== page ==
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HES ‘Fuels Up’ to get healthy

Farm-to-School AmeriCorps Holly Bradley, right, serves fresh smoothies to students at Hillsboro Elementary School Wednesday as part of the Local Foods Day and Fuel Up to Play 60 kick-off celebration. S. Stewart photo
Farm-to-School AmeriCorps Holly Bradley, right, serves fresh smoothies to students at Hillsboro Elementary School Wednesday as part of the Local Foods Day and Fuel Up to Play 60 kick-off celebration. S. Stewart photo

Suzanne Stewart
Staff Writer

Athletes with the NFL do it and now the students at Hillsboro Elementary School do it – Fuel Up to Play 60 that is.

Physical education teacher Maria McCoy applied for a Fuel Up to Play 60 grant last year and recently received $3,500 to implement the program. While the program stresses the importance of being active for 60 minutes a day, it also focuses on the importance of healthy eating.

Working with Coordinator of Child Nutrition and Food Services Lisa Dennison, McCoy designed a plan to get the students in Hillsboro healthier and more active.

For the healthy eating portion of the program, McCoy was inspired by what she saw in the cafeteria to create a friendly competition among the grades.

“My lunch duty consists of monitoring the kindergarten, first and second grades,” she said. “I have to dump the trays. I’m look at all this food and I’m like ‘these kids aren’t eating their food.’ There’s a lot of waste going on.

“So, I’m going to have a competition,” she continued. “I’m going to monitor the entree and the vegetables, and the milk for lunch. I’m going to get twelve trash cans – two for each grade. However much they throw away is going to be weighed. It’s going to be based on a percentage and the class with the least amount of food and milk thrown away will win a trophy. I’m going to have a banner for the Healthy Eating Class of the Month and the class can carry their trophy down to the lunch room, and put it on their table.”

The competition will be monthly, giving each class a chance to win the trophy.

For the active part, McCoy is shopping around for new gym equipment.

“I want to get some scooters because they love playing scooter soccer, where they sit on the scooters and they have the ball, and they have to throw it,” she said. “I was going to get some noodles because some of the activities need noodles. I’m going to buy some double dutch ropes because a lot of the kids don’t know how to jump rope.”

McCoy plans to stretch the grant money as far as it will go in order to get the best bang for her buck. She also plans to purchase retractable nets for badminton, tennis and volleyball.

“I bought all new badminton rackets last year and I want to use them more,” she said. “Our gym is so utilized during the year that I need nets that are retractable or are easy to move. I’m looking at probably three movable non-stationary nets. They can be used as badminton nets, volleyball nets, and for tennis.”

The Fuel Up to Play 60 program comes equipped with a playbook, similar to those used by football players. Once a student is signed up, he or she can pick a game play to complete. Each game play they finish earns points that can be used for prizes – including a trip to an NFL football game.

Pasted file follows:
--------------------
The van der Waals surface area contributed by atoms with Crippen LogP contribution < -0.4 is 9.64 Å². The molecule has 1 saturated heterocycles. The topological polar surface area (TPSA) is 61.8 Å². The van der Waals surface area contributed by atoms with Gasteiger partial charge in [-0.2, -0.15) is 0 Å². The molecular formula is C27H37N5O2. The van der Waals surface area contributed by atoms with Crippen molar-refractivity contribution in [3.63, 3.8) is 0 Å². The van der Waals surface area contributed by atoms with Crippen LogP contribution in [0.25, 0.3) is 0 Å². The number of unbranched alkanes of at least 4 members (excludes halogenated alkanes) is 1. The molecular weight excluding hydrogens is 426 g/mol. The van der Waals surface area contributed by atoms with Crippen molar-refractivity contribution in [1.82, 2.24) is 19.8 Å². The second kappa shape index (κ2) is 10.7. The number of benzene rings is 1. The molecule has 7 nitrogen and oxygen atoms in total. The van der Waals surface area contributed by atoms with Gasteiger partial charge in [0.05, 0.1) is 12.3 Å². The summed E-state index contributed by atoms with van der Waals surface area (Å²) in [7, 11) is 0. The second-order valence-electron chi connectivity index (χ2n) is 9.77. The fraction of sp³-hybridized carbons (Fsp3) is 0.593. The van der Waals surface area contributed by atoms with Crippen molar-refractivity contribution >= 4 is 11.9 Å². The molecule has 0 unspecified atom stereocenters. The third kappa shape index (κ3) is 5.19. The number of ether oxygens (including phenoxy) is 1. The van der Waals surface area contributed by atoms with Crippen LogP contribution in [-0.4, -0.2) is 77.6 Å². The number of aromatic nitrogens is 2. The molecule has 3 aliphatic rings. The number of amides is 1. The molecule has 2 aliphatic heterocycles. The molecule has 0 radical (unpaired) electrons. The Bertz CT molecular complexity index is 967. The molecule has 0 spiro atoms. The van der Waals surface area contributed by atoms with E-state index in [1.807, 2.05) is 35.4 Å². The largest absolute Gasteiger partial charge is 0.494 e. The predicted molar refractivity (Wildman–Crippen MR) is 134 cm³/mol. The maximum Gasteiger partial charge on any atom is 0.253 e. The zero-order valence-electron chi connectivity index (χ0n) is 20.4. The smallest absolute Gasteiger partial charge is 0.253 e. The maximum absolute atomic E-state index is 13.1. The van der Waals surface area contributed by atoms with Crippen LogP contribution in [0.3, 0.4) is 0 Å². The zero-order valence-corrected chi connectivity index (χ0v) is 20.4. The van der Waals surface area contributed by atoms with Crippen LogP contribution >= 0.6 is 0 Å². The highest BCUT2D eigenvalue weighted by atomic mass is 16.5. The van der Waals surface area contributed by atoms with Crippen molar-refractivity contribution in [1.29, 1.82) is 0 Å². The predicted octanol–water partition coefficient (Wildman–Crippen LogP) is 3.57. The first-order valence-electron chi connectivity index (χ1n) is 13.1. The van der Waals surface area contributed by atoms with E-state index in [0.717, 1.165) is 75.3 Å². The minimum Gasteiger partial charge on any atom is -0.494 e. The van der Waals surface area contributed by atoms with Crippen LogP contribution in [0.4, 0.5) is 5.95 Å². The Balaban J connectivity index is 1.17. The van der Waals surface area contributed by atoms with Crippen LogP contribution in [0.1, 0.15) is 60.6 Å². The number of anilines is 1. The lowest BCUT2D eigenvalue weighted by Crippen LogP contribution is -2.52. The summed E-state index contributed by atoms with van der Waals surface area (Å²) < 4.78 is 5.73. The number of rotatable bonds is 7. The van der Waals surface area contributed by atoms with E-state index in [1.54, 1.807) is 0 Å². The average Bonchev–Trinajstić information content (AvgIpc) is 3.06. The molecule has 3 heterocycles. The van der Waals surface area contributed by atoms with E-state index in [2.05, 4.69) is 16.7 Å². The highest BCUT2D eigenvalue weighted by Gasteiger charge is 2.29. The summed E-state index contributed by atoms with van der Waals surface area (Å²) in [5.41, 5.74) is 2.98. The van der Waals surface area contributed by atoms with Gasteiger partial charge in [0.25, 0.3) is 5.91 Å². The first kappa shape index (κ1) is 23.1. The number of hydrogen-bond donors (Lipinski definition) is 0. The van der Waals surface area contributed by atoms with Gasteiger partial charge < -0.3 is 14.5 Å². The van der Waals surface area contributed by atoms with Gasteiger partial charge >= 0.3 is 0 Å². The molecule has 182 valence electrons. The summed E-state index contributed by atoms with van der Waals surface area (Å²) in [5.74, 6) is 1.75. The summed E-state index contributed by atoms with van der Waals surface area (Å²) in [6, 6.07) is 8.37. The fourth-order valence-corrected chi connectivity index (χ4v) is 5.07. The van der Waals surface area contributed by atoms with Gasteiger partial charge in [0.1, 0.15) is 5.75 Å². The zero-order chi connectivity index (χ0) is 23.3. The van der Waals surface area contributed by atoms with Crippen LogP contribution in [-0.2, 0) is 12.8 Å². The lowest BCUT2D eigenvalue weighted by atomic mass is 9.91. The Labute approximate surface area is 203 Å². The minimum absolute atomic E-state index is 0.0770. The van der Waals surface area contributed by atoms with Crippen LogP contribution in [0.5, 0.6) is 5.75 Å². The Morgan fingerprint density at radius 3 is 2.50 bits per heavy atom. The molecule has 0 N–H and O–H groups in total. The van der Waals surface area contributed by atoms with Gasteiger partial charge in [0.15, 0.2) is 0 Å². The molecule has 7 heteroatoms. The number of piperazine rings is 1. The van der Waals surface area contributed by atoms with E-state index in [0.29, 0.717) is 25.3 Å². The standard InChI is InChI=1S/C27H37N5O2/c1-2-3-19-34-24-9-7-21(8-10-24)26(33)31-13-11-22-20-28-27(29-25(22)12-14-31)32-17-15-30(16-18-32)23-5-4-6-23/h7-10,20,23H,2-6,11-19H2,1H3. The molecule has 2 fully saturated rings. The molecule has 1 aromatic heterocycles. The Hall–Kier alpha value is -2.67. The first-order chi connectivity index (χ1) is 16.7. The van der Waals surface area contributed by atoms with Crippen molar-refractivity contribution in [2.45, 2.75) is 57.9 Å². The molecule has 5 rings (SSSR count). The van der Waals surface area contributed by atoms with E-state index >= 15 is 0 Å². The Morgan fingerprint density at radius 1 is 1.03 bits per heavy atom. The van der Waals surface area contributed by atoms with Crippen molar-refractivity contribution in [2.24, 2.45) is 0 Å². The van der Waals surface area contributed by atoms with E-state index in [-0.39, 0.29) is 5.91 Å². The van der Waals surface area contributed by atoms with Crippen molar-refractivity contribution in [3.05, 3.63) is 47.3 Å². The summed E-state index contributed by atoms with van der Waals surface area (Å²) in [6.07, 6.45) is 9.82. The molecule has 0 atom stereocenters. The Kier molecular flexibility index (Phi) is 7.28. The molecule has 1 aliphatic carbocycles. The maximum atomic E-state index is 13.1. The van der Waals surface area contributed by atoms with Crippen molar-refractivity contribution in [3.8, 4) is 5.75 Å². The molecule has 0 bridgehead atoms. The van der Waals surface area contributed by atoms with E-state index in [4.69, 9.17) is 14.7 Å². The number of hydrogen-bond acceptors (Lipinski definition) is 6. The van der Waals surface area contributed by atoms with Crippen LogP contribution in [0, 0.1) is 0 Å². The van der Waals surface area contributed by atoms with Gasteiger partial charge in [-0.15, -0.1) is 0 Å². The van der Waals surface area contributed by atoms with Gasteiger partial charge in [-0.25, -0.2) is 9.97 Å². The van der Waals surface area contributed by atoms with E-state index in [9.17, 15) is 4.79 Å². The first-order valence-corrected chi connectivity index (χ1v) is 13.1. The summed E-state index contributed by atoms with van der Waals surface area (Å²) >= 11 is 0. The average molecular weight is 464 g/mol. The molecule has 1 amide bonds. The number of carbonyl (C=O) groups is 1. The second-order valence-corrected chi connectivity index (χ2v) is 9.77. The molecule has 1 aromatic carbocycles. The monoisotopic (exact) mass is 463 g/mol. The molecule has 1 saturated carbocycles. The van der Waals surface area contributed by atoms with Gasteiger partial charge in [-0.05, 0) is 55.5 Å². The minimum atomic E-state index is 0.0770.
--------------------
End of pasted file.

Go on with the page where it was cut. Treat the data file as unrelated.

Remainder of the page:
“They do these game plays on monitoring what they eat, monitoring how much they exercise,” McCoy explained. “They basically monitor everything that involves keeping their body healthy and they earn points. Those points allow them to register for certain contests, like going to a professional football game.”

The students are competing nationally in the Fuel Up contests. Once a student earns more than 20,000 points, they are eligible to be an ambassador for their school in the program.

“You have to be eleven-years-old or in fifth grade going into the sixth grade,” McCoy said. “You can either raise money or you can apply for a grant from the Fuel Up to Play 60 to go to ambassador camp and meet professional football players. Here, it gives us an opportunity because a lot of these kids don’t get the chance to do things like this. If you work hard and you do what you’re supposed to, and you keep your body healthy, then you have the opportunity of succeeding and going on to do something that no one else may ever get to do.”

The Fuel Up bug has already bitten the students and have fueled their competitive sides.

“I had one little second grader leave me a note that said she signed up for Fuel Up to Play 60,” McCoy said. “She’s already asking what to do next. I told her, ‘you continue doing this; the school continues, then when you get to be in the fifth grade, if you have gained enough points, you will be the ambassador for all of Hillsboro School.’ That gives her an incentive to keep up and exercise.”

The school kicked-off the Fuel Up to Play 60 program last Wednesday with a football toss competition. The students had to throw footballs through suspended hula hoops in order to win points for their class. It was just the beginning of the healthy activities students have in store for them.

“There are so many things you can do to keep your body healthy and to keep your mind healthy,” McCoy said. “I know we don’t all eat healthy all the time. I’ll be the first to say that I don’t eat healthy all the time, but the more you’re conscious about what you eat, the healthier you do eat.”

In conjunction with the kick-off, the Farm-to-School initiative had a Local Foods Day in the cafeteria. For breakfast, Farm-to-School AmeriCorps Holly Bradley served fresh smoothies.

“It has organic blueberries and strawberries from Steve Saffel’s farm and orange juice,” Bradley said. “This is our second Local Foods Day. Our first one was at Marlinton Middle School.”

The local foods continued into lunch with eggs, potatoes, onions and sausage all from Saffel’s farm.

Suzanne Stewart may be contacted at sastewart@pocahontastimes.com

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